Thursday, August 19, 2010
Kathi Macias's No Greater Love ~ Reviewed
No Greater Love
By Kathi Macias
Published by New Hope Publishers
Forbidden romance, an unlikely martyr and an even more unlikely hero. Orphaned four years earlier when their parents, active in the African National Congress (ANC) movement against apartheid, were murdered—16-year-old Chioma and her 15-year-old brother Masozi now live and work on an Afrikaner family’s farm. When Chioma and Andrew, the farm owner’s son, find themselves attracted to one another, tragedy revisits their lives. Chioma escapes to join an ANC rebel band in her effort to survive and gain revenge for her family and culture. When cultures clash in life-or-death struggles, Chioma must choose between violence and revenge—or forgiveness and selfless love.
Loosely based on historical events and set near Pretoria, South Africa, in the violent upheaval prior to ANC leader Nelson Mandela’s release from prison in 1990 and his ascendance to the presidency of South Africa, this story of forbidden romance produces an unlikely martyr who is replaced by one even more unlikely.
I’m so thankful to have received a review copy of this most electrifying, moving historical novel by Kathi Macias. I was hooked from the very first line “1989 was not a good year to fall in love-at least not in South Africa, and certainly not with a white man.”
This author had my attention and kept it until the very end. I’m not a history buff and appreciated the fact that Kathi Macias showed the affect of the Apartheid from both a white and black perspective. I was clueless about the political system that governed South Africa from 1948-1994. The author says “Apartheid was a tragedy of humanity, a mockery of divinity, a fallacy of purity—in black and white. It was a subjugation of the majority at the hands of the minority.”
This author does an amazing job of developing multifaceted characters and situations that are so believable. I cared, and stayed up late reading to find out their fate. Chioma, 16-yr-old orphan, along with her brother, Masozi, worked on a farm as slaves. Trouble-seeking men disturb Chioma and Masozi as they are resting at the side of the road, before making the trek home to the farm. Andrew, the farm owner’s son, stops to see what’s up. That’s when all heck breaks loose. No one expected trouble. But, the ANC rebel band will not stop their taunting until they have had their fun.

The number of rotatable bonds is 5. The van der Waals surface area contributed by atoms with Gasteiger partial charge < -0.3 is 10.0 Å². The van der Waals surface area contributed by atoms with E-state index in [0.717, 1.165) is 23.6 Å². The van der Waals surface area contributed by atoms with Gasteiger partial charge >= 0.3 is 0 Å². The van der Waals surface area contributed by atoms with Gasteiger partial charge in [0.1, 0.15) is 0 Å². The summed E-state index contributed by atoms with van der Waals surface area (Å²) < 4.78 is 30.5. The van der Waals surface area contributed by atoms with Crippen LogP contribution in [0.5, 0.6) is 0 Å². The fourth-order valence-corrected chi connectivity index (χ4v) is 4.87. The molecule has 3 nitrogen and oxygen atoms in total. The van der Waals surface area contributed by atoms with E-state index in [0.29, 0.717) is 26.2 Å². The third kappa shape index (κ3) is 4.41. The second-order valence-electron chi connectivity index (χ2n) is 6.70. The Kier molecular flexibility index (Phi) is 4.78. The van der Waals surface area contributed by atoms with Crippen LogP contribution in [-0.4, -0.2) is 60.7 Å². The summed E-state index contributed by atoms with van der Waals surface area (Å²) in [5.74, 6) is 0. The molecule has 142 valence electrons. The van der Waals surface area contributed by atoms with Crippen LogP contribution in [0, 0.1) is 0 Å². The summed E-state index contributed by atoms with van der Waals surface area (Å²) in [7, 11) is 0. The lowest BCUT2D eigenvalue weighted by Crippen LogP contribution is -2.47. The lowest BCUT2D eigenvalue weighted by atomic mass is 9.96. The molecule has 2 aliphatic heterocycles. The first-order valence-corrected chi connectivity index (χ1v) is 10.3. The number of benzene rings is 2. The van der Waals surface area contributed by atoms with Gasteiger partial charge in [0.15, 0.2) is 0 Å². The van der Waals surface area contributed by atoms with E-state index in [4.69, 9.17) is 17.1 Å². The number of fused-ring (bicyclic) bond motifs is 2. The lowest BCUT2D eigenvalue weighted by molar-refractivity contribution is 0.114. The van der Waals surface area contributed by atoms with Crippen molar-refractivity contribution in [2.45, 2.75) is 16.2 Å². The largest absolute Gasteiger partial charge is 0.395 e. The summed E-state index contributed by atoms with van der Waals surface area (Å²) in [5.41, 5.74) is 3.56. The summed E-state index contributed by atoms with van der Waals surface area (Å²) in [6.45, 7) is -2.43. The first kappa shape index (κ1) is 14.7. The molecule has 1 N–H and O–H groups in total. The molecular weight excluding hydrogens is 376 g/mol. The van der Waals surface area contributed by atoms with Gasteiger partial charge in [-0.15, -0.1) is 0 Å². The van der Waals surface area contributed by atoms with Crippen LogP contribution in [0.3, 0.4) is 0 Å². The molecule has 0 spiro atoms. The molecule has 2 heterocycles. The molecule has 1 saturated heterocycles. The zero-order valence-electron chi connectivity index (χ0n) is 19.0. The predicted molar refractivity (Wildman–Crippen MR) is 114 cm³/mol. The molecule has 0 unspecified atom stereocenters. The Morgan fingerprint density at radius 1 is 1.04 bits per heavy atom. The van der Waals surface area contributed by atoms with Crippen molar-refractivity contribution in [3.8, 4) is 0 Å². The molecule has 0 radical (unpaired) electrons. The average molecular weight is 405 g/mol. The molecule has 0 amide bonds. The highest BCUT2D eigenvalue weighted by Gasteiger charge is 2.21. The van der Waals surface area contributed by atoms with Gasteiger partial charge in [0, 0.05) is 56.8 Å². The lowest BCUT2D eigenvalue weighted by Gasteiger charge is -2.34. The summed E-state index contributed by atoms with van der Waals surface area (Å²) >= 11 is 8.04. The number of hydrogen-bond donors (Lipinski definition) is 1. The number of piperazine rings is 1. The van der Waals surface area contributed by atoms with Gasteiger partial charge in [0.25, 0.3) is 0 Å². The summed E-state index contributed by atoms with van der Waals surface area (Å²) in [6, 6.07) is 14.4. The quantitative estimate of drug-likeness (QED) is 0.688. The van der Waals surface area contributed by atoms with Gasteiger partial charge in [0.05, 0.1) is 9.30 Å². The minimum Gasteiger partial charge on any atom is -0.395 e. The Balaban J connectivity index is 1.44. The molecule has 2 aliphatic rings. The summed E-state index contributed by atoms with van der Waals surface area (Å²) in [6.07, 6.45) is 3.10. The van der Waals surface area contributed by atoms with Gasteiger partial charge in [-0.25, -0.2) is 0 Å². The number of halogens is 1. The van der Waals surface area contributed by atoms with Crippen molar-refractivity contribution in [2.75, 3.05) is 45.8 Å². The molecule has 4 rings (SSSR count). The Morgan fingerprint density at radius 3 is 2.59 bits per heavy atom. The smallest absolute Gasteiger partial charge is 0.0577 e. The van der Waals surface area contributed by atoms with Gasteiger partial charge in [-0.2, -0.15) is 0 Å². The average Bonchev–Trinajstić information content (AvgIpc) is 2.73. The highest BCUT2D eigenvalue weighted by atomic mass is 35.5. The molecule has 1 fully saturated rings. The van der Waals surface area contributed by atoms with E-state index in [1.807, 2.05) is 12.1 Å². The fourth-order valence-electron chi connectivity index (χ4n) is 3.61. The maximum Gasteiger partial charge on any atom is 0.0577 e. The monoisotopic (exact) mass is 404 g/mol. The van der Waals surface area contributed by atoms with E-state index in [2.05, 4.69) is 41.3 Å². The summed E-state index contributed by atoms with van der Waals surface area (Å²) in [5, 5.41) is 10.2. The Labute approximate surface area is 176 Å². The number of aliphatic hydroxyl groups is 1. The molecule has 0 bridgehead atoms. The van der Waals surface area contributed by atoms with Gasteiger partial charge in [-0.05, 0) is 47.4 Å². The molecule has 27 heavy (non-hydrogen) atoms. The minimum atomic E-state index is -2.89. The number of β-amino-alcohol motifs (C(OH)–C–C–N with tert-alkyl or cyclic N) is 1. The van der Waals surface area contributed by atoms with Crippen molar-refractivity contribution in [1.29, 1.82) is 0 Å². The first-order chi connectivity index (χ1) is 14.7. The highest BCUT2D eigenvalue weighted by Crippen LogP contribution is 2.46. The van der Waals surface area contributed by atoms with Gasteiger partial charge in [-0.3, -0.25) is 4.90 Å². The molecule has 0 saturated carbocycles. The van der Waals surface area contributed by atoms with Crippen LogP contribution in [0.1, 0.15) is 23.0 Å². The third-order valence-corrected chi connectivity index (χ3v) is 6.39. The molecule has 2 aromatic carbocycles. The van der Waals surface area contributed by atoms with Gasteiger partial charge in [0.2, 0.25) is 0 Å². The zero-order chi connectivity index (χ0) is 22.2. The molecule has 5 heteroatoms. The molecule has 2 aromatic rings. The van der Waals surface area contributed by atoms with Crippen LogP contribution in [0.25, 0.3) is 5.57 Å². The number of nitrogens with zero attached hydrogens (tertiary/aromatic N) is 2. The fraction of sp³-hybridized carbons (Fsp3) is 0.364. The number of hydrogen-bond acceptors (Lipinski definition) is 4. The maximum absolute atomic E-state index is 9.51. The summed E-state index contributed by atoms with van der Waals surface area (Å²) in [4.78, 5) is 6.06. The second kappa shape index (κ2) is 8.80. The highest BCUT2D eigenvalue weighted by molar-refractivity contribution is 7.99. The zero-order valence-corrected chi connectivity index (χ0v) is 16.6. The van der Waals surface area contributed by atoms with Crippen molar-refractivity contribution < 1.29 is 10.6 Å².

Andrew’s dad preaches every week and is a strong supporter of the Apartheid. Andrew doesn’t believe in the Apartheid. How could he when the bible teaches that God loves us ALL? God doesn’t pick a favorite and say that He only loves them. No, the bible says, “He loves us ALL, and died for everyone, in order to have everlasting life.” There’s the rub. Didn’t his father see that? He couldn’t preach love on Sunday and enforce the Apartheid the rest of the week. Andrew couldn’t live like this. God was moving in his heart and opening his eyes.
Chioma has to decide if she believes the white man’s God. How could she when she watched her mother and father die at the hands of white men? She had to stay strong for the cause - it’s her only hope. Then after an unexpected uprising where Andrew, a white man who came to her and her brothers side, Chioma begins to look at life a little different.
This was one powerful story that showed the situation from both sides and had the characters come to the realization something had to change. They couldn’t do life as usual anymore. They were tired and had had enough! But how could one person change the world and what would that look like? It was scary. It was almost more comfortable for Chioma to not make waves. But the feelings they had inside where killing both Chioma and Andrew. They started to look at change in a whole new light. The Light of Jesus! He is the Light of the world. This is the first book in the Extreme Devotion Series. I can’t wait to read the next book, More than Conquerors, and you won't either!
Reviewed by: Nora St.Laurent
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